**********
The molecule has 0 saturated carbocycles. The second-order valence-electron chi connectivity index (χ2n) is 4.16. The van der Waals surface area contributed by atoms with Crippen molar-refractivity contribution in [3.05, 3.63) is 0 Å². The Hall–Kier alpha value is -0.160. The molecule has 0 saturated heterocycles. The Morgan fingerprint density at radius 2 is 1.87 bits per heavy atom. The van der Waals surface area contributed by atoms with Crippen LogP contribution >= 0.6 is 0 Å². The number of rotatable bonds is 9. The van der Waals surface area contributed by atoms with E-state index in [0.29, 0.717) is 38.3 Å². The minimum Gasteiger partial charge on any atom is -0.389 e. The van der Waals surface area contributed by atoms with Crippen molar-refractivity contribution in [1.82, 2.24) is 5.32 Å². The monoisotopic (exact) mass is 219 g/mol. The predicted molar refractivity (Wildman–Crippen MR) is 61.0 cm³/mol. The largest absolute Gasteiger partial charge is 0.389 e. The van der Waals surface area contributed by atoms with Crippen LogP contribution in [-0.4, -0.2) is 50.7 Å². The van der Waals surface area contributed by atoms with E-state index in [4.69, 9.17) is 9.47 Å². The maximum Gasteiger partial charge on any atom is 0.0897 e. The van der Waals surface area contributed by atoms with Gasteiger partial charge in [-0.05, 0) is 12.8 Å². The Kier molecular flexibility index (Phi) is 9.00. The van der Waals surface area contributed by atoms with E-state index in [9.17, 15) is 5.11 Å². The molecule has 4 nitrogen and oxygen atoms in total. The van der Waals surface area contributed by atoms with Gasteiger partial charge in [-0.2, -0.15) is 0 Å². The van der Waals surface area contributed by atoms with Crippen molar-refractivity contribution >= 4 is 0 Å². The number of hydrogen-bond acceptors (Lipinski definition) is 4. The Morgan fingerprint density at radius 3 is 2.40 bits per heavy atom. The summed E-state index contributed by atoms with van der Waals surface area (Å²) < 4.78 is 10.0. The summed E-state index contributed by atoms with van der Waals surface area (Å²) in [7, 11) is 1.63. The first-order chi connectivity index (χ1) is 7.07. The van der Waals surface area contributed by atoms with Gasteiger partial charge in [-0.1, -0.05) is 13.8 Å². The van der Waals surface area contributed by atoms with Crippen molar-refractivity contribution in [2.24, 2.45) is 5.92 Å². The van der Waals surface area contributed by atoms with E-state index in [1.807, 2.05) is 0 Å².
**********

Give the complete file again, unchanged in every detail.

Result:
The molecule has 0 saturated carbocycles. The second-order valence-electron chi connectivity index (χ2n) is 4.16. The van der Waals surface area contributed by atoms with Crippen molar-refractivity contribution in [3.05, 3.63) is 0 Å². The Hall–Kier alpha value is -0.160. The molecule has 0 saturated heterocycles. The Morgan fingerprint density at radius 2 is 1.87 bits per heavy atom. The van der Waals surface area contributed by atoms with Crippen LogP contribution >= 0.6 is 0 Å². The number of rotatable bonds is 9. The van der Waals surface area contributed by atoms with E-state index in [0.29, 0.717) is 38.3 Å². The minimum Gasteiger partial charge on any atom is -0.389 e. The van der Waals surface area contributed by atoms with Crippen molar-refractivity contribution in [1.82, 2.24) is 5.32 Å². The monoisotopic (exact) mass is 219 g/mol. The predicted molar refractivity (Wildman–Crippen MR) is 61.0 cm³/mol. The largest absolute Gasteiger partial charge is 0.389 e. The van der Waals surface area contributed by atoms with Crippen LogP contribution in [-0.4, -0.2) is 50.7 Å². The van der Waals surface area contributed by atoms with E-state index in [4.69, 9.17) is 9.47 Å². The maximum Gasteiger partial charge on any atom is 0.0897 e. The van der Waals surface area contributed by atoms with Gasteiger partial charge in [-0.05, 0) is 12.8 Å². The Kier molecular flexibility index (Phi) is 9.00. The van der Waals surface area contributed by atoms with E-state index in [9.17, 15) is 5.11 Å². The molecule has 4 nitrogen and oxygen atoms in total. The van der Waals surface area contributed by atoms with Gasteiger partial charge in [-0.2, -0.15) is 0 Å². The van der Waals surface area contributed by atoms with Crippen molar-refractivity contribution >= 4 is 0 Å². The number of hydrogen-bond acceptors (Lipinski definition) is 4. The Morgan fingerprint density at radius 3 is 2.40 bits per heavy atom. The summed E-state index contributed by atoms with van der Waals surface area (Å²) < 4.78 is 10.0. The summed E-state index contributed by atoms with van der Waals surface area (Å²) in [7, 11) is 1.63. The first-order chi connectivity index (χ1) is 7.07. The van der Waals surface area contributed by atoms with Gasteiger partial charge in [-0.1, -0.05) is 13.8 Å². The van der Waals surface area contributed by atoms with Crippen molar-refractivity contribution in [2.24, 2.45) is 5.92 Å². The van der Waals surface area contributed by atoms with E-state index in [1.807, 2.05) is 0 Å².